The residential and developmental needs of students change from freshman year to senior year as they develop friendships, academic interests, living styles and new levels of maturity. In response to these changing needs, Elon is developing plans for a four-year residence life pathway that tailors housing to each stage of students' development.
Students arrive on campus to assigned housing in the core of the community. These spaces, identified as the Historic Neighborhoods and the North Area, celebrate the university’s ethos. Living with first-year students are handfuls of sophomores, juniors and seniors who reflect for them the journey of the undergraduate experience at Elon. These facilities are designed based on what we know about a student’s first year in college - that they arrive in need of a community that will support their initial understanding of academic expectations, personal responsibility and independent living. The environment should allow for guidance and orientation.
The facilities designed with this in mind, include shared bedrooms and community spaces strategically only available outside their rooms. They also include opportunities for academic interaction. We envision classroom and multipurpose space available on the ground floor, as well as adjacent to first year living space. Additionally, these housing spaces have workrooms where students are practicing music, creating art and engaged.
In keeping with our goal of each residential area having an iconic role in the community, first-year housing will need icons that represent the core values of the institution, such as the traditions of Numen Lumen, service learning and global studies.
The location of these residential facilities in the core of campus places the student close to the library, academic spaces, dining halls, wellness facilities, and the multi-faith center - all critical for students to engage in a balanced lifestyle during time at the University. Interactions with faculty are increased in this living environment and become the cornerstone for the intellectual climate the new residential campus supports.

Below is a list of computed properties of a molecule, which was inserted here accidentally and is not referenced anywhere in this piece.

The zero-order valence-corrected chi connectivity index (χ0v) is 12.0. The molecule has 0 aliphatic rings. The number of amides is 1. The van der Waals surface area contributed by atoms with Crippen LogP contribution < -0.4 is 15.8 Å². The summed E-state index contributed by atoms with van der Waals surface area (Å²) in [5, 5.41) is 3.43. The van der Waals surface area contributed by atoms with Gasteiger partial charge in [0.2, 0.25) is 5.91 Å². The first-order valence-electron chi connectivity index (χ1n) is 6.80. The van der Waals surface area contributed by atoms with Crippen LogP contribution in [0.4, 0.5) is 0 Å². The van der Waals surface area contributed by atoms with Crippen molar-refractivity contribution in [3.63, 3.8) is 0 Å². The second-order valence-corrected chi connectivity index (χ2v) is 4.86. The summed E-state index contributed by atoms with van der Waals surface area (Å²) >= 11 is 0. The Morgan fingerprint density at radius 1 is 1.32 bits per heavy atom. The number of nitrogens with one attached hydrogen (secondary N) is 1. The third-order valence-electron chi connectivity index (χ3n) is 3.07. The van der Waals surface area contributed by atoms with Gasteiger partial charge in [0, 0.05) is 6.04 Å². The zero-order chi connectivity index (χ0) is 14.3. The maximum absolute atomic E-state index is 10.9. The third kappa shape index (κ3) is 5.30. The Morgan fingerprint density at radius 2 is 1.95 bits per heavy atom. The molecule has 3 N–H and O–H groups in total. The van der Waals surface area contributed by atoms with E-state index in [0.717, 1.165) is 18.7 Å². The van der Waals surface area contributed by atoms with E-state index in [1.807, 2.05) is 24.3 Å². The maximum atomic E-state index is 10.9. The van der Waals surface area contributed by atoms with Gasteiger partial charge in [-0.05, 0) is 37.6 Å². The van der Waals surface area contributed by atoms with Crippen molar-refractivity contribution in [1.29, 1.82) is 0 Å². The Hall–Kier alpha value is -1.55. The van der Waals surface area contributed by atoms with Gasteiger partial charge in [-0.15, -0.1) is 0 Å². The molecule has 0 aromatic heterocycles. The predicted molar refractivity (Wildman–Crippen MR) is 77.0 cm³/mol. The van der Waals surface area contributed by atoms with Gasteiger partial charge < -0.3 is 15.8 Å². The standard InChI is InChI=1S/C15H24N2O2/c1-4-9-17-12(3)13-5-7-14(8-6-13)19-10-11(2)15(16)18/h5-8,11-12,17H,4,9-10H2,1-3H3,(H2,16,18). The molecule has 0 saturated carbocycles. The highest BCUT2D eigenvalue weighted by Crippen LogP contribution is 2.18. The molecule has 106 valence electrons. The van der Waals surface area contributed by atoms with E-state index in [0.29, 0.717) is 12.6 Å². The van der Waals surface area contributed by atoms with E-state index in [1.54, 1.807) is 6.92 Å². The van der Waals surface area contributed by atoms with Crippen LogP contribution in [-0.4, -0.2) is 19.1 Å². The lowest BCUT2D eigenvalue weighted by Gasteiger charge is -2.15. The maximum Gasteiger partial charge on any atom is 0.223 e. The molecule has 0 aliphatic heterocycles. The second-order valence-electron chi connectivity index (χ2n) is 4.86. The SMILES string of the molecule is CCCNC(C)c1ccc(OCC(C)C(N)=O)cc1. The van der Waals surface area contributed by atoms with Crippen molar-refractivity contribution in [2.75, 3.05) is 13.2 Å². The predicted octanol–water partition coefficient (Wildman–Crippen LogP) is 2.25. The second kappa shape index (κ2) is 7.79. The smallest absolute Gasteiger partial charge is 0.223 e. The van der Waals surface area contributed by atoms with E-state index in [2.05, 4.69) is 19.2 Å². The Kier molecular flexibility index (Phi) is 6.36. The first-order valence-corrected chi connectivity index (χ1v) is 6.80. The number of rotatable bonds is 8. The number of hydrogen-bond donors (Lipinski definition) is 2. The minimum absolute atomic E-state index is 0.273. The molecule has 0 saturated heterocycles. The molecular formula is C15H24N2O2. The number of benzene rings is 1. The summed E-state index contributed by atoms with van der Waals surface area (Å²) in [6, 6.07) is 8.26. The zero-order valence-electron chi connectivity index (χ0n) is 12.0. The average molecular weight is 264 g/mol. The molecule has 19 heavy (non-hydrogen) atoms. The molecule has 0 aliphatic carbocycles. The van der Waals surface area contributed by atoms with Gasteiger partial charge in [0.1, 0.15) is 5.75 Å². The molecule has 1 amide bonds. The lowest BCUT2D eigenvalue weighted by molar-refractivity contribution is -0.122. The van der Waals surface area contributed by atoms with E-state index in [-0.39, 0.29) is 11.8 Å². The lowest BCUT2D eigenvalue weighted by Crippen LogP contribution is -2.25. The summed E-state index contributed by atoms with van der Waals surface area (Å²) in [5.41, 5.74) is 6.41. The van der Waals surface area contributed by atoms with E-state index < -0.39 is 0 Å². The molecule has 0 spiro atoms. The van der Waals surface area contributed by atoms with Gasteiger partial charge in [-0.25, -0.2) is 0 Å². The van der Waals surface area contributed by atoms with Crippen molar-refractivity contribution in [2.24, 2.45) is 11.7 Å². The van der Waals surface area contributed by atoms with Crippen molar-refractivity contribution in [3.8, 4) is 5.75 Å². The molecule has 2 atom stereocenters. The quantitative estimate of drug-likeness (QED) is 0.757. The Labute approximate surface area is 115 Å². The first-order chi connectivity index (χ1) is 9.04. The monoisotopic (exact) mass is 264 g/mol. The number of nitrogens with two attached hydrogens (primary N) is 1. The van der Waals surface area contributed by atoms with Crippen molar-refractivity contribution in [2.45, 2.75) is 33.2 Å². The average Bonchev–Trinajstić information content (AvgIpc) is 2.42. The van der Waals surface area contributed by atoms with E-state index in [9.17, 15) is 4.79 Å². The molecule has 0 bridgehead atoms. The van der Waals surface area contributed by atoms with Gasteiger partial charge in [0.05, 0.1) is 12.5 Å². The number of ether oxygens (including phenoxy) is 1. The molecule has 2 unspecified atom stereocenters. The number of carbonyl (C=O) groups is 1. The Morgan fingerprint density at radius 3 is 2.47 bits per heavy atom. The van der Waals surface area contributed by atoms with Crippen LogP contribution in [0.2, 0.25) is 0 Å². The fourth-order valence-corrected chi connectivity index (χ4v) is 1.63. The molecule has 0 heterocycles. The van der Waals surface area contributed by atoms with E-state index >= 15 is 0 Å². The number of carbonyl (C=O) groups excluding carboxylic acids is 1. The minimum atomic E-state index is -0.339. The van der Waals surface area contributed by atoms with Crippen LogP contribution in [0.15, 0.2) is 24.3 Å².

First year students are academically involved in orientation via Elon 101, a core general education curriculum and begin exploring the possibilities of their major. We envision many of these first-year experiences being offered in or adjacent to first-year residential spaces. The first year education is foundational, offering a set group of classes with a wide range of opportunities to help students recognize their academic passions.
A second-year student is surrounded by a smaller community. They have exchanged their Elon 101 advisor for an advisor within their academic major and developed a smaller circle of friends during their first-year experience. Having completed a year as a member of a student organization, several will move to leadership roles and/or become more active organizational members. Second-year students are considering global experiences and many launch into study abroad and planning for internships. These students are beginning to see themselves beyond Elon as they watch and learn from third- and fourth-year students. Many of which still live on campus and are utilizing dining, wellness and academic spaces frequented by second year students.
These students are located on the edge of the core, primarily in the Danieley Center; but also in Greek Housing and the Colonnades.
Danieley Center is host to wellness facilities (possibly a new gym) and outdoor recreation (a lakeside sun/cook-out area and perhaps miniature golf). Students still enjoy a sense of community in and outside of their living spaces, but also feel a sense of independence as they move farther from the core of the campus center. A path to the core of campus is visible and inviting to second-year students.
Within their respective schools and departments, students are becoming citizens in their majors engaging in discipline-specific Elon Experiences, such as undergraduate research, service learning, study abroad and planning for internships. Many of these interests they take back to their living spaces, utilizing community spaces for group projects and mentoring. Additionally, they are engaged in the iconic space where first-year students are living, visiting the dining hall there, studio/work spaces and offices intentionally designed in these spaces.